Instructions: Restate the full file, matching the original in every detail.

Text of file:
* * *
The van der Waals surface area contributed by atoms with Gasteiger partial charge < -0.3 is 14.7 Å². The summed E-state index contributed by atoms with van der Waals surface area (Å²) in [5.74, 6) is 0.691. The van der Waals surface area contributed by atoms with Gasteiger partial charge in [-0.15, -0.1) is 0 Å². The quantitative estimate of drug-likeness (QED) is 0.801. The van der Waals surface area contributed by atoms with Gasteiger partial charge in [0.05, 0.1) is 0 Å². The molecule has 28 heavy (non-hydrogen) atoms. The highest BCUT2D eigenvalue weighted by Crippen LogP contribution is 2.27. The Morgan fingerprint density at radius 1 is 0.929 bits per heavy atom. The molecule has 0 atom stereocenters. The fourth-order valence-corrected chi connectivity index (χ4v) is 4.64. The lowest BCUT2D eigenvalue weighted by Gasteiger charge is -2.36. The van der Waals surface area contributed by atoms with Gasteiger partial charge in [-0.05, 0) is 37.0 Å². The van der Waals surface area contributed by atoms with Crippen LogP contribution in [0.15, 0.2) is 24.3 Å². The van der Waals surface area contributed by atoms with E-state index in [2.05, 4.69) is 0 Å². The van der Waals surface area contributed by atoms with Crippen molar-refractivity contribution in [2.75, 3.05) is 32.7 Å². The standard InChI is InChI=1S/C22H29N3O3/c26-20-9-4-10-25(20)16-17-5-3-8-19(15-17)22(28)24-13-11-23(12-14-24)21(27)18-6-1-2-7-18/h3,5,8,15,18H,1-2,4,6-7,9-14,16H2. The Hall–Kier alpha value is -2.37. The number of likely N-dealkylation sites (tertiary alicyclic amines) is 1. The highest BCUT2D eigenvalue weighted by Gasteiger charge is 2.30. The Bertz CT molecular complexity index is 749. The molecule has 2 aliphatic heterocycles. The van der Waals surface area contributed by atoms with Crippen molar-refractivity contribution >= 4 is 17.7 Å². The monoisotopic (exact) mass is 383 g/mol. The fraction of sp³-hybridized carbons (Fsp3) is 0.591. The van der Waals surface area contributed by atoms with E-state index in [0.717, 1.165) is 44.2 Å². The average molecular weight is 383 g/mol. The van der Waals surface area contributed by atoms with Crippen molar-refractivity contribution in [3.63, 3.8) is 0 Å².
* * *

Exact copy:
The van der Waals surface area contributed by atoms with Gasteiger partial charge < -0.3 is 14.7 Å². The summed E-state index contributed by atoms with van der Waals surface area (Å²) in [5.74, 6) is 0.691. The van der Waals surface area contributed by atoms with Gasteiger partial charge in [-0.15, -0.1) is 0 Å². The quantitative estimate of drug-likeness (QED) is 0.801. The van der Waals surface area contributed by atoms with Gasteiger partial charge in [0.05, 0.1) is 0 Å². The molecule has 28 heavy (non-hydrogen) atoms. The highest BCUT2D eigenvalue weighted by Crippen LogP contribution is 2.27. The Morgan fingerprint density at radius 1 is 0.929 bits per heavy atom. The molecule has 0 atom stereocenters. The fourth-order valence-corrected chi connectivity index (χ4v) is 4.64. The lowest BCUT2D eigenvalue weighted by Gasteiger charge is -2.36. The van der Waals surface area contributed by atoms with Gasteiger partial charge in [-0.05, 0) is 37.0 Å². The van der Waals surface area contributed by atoms with Crippen LogP contribution in [0.15, 0.2) is 24.3 Å². The van der Waals surface area contributed by atoms with E-state index in [2.05, 4.69) is 0 Å². The van der Waals surface area contributed by atoms with Crippen molar-refractivity contribution in [2.75, 3.05) is 32.7 Å². The standard InChI is InChI=1S/C22H29N3O3/c26-20-9-4-10-25(20)16-17-5-3-8-19(15-17)22(28)24-13-11-23(12-14-24)21(27)18-6-1-2-7-18/h3,5,8,15,18H,1-2,4,6-7,9-14,16H2. The Hall–Kier alpha value is -2.37. The number of likely N-dealkylation sites (tertiary alicyclic amines) is 1. The highest BCUT2D eigenvalue weighted by Gasteiger charge is 2.30. The Bertz CT molecular complexity index is 749. The molecule has 2 aliphatic heterocycles. The van der Waals surface area contributed by atoms with Crippen molar-refractivity contribution >= 4 is 17.7 Å². The monoisotopic (exact) mass is 383 g/mol. The fraction of sp³-hybridized carbons (Fsp3) is 0.591. The van der Waals surface area contributed by atoms with E-state index in [0.717, 1.165) is 44.2 Å². The average molecular weight is 383 g/mol. The van der Waals surface area contributed by atoms with Crippen molar-refractivity contribution in [3.63, 3.8) is 0 Å².